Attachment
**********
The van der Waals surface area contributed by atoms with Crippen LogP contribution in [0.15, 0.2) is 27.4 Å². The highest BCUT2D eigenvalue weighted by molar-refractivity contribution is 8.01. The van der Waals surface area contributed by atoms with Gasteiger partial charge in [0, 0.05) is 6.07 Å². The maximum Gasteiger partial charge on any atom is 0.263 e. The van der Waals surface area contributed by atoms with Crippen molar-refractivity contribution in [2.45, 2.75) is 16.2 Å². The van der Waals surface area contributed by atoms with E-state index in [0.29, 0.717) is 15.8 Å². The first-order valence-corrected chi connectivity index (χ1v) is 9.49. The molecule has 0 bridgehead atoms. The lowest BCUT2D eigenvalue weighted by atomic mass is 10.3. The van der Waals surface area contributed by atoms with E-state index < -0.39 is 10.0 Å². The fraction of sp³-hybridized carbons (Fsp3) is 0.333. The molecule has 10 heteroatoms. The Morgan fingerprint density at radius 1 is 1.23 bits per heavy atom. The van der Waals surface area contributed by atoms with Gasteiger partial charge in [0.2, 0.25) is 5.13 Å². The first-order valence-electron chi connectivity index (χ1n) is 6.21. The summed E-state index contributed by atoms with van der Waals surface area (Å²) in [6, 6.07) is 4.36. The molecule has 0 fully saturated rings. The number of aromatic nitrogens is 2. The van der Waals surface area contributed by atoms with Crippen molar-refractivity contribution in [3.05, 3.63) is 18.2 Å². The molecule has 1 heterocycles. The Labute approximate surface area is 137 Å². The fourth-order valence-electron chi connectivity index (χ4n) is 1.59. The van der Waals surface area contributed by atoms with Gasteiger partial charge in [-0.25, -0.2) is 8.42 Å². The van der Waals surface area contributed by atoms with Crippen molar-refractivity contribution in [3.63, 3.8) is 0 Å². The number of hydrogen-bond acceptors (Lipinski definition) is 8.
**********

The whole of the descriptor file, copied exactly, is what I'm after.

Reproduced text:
The van der Waals surface area contributed by atoms with Crippen LogP contribution in [0.15, 0.2) is 27.4 Å². The highest BCUT2D eigenvalue weighted by molar-refractivity contribution is 8.01. The van der Waals surface area contributed by atoms with Gasteiger partial charge in [0, 0.05) is 6.07 Å². The maximum Gasteiger partial charge on any atom is 0.263 e. The van der Waals surface area contributed by atoms with Crippen molar-refractivity contribution in [2.45, 2.75) is 16.2 Å². The van der Waals surface area contributed by atoms with E-state index in [0.29, 0.717) is 15.8 Å². The first-order valence-corrected chi connectivity index (χ1v) is 9.49. The molecule has 0 bridgehead atoms. The lowest BCUT2D eigenvalue weighted by atomic mass is 10.3. The van der Waals surface area contributed by atoms with E-state index < -0.39 is 10.0 Å². The fraction of sp³-hybridized carbons (Fsp3) is 0.333. The molecule has 10 heteroatoms. The Morgan fingerprint density at radius 1 is 1.23 bits per heavy atom. The van der Waals surface area contributed by atoms with Gasteiger partial charge in [0.2, 0.25) is 5.13 Å². The first-order valence-electron chi connectivity index (χ1n) is 6.21. The summed E-state index contributed by atoms with van der Waals surface area (Å²) in [6, 6.07) is 4.36. The molecule has 0 fully saturated rings. The number of aromatic nitrogens is 2. The van der Waals surface area contributed by atoms with Crippen molar-refractivity contribution in [3.05, 3.63) is 18.2 Å². The molecule has 1 heterocycles. The Labute approximate surface area is 137 Å². The fourth-order valence-electron chi connectivity index (χ4n) is 1.59. The van der Waals surface area contributed by atoms with Gasteiger partial charge in [-0.25, -0.2) is 8.42 Å². The van der Waals surface area contributed by atoms with Crippen molar-refractivity contribution in [3.63, 3.8) is 0 Å². The number of hydrogen-bond acceptors (Lipinski definition) is 8.